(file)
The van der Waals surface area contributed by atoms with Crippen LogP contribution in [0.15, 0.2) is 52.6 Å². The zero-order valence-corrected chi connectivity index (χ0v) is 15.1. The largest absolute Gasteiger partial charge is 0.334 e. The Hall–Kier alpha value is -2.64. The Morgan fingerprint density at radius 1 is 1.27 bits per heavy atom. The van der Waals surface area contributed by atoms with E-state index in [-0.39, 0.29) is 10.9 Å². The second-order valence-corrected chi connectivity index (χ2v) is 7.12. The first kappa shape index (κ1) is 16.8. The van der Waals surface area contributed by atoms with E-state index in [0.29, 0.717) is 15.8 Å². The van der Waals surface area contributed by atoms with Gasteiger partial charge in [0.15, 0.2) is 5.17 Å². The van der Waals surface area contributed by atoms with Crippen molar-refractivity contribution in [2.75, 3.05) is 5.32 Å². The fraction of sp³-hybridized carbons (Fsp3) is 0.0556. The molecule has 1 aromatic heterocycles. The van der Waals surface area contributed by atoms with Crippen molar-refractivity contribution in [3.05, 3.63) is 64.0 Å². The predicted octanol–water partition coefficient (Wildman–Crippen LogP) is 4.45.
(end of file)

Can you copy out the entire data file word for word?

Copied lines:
The van der Waals surface area contributed by atoms with Crippen LogP contribution in [0.15, 0.2) is 52.6 Å². The zero-order valence-corrected chi connectivity index (χ0v) is 15.1. The largest absolute Gasteiger partial charge is 0.334 e. The Hall–Kier alpha value is -2.64. The Morgan fingerprint density at radius 1 is 1.27 bits per heavy atom. The van der Waals surface area contributed by atoms with E-state index in [-0.39, 0.29) is 10.9 Å². The second-order valence-corrected chi connectivity index (χ2v) is 7.12. The first kappa shape index (κ1) is 16.8. The van der Waals surface area contributed by atoms with E-state index in [0.29, 0.717) is 15.8 Å². The van der Waals surface area contributed by atoms with Gasteiger partial charge in [0.15, 0.2) is 5.17 Å². The van der Waals surface area contributed by atoms with Crippen molar-refractivity contribution in [2.75, 3.05) is 5.32 Å². The fraction of sp³-hybridized carbons (Fsp3) is 0.0556. The molecule has 1 aromatic heterocycles. The van der Waals surface area contributed by atoms with Crippen molar-refractivity contribution in [3.05, 3.63) is 64.0 Å². The predicted octanol–water partition coefficient (Wildman–Crippen LogP) is 4.45.